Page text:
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Wii U Too

Posted on Friday, August 21st, 2015

Dave!Yesterday I mentioned how I've had a Nintendo Wii U sitting in my closet for over two years. Last night I pre-ordered all the LEGO Dimensions sets for it, which seemed incentive enough for me to finally unbox my Wii U and get it hooked up.

And so I did. And I've been goofing around with it ever since.


When compared to the PS4 and the XBOX One, the Wii U comes up short. The processing power... the graphics... all the specs, really... everything is a step down. A noticeable step down. But that's par for the course for Nintendo, who has always put the gaming experience above specs... doing far more than the competition with less. Even so, while you're never going to mistake a PS4 game for the Wii U equivalent, that's not saying Nintendo's graphics are ugly or the games are slow and dated... far from it. Everything I've looked at has been beautiful and fluid on the Wii U. Nintendo's programmers are absolutely getting the most out of what they have to work with.

So... if the Wii U can't compete with modern gaming consoles on specs, what does the hardware offer that's worth investing in?

Just like the Wii before it, the Wii U breaks some new ground in gameplay with its controllers. This time with their "Game Pad," which is a massive tablet-esque controller with standard game controls around the edges...

The Wii U Game pad

At approximately 5.25 x 1 x 10.25 inches, it's even bigger than I remember it being.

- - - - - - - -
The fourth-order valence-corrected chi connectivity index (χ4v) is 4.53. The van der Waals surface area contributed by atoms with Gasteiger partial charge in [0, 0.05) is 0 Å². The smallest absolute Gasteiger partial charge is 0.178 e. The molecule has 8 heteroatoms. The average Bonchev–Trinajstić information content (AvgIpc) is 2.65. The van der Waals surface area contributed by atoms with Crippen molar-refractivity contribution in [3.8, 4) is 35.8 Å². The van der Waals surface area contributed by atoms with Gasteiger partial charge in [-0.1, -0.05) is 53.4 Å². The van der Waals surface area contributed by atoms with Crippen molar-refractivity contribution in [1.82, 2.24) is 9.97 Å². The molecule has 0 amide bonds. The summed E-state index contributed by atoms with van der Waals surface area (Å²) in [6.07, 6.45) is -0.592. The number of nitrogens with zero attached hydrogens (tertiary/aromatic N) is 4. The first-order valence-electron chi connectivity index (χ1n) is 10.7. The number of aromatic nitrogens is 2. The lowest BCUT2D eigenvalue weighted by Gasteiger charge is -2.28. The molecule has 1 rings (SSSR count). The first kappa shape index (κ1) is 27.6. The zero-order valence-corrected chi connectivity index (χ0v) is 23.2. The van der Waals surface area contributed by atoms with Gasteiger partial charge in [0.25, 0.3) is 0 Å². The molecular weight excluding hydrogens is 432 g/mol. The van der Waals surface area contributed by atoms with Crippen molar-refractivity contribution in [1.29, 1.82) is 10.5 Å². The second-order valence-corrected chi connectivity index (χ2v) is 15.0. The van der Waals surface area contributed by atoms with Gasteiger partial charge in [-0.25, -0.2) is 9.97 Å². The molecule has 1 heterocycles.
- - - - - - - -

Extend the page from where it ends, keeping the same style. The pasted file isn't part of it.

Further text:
And yet... not entirely uncomfortable for me to hold (don't know about kids). Its lightweight, the buttons and sticks are well-placed, and the on-board touch-screen actually seems useful. The only big negatives are A) poor battery life is 3 hours max, and B) the screen is fairly low-resolution. After becoming accustomed to the Retina Display on my iPhone and iPad, it's almost painful to look at. Otherwise, pretty cool... assuming the game you're playing takes advantage of it.

Which it can in two ways. The first is that it can display supplemental information or additional controls past what you see on screen. The second is that most games actually let you transfer the display from your television to the Game Pad so you can play games while somebody else watches the television. This is nice... but only half as cool as it could be when you realize you have to stay in the same room and fairly close to the console in order for the Game Pad to maintain its connection. Bummer. I want to Wii U from bed.

The weird thing about the Game Pad is that you can't connect more than one to the system. Players 2-5 have to use Wii wand controllers or Wii nunchuck controllers or Wii U Pro Controllers (none of which are included). I guess I get it... streaming live video takes processing power and the console doesn't have a lot to spare, but still... I can't believe that you can't connect at least two Game Pads to a Wii U so that you can go head-to-head with somebody using the same controls.

Oh... one last word on the Game Pad... you can use it to control your television. Namely, use it to turn the thing off and on plus select the video source, meaning you don't have to go scrambling for the TV remote to play. Nice.

The system I got was the "pro" version that comes with a pathetic 32GB of storage... only 25GB of which is available. Which means I am almost out of space and all I have is two games and a demo onboard. I have no clue how those with the "non-pro" 8GB version manage at all. The solution is to purchase an external USB hard disk or thumb drive or something. There's an SD card slot, but that seems to be exclusively for backwards compatibility with Wii games, as I've found no way to access it from the Wii U side.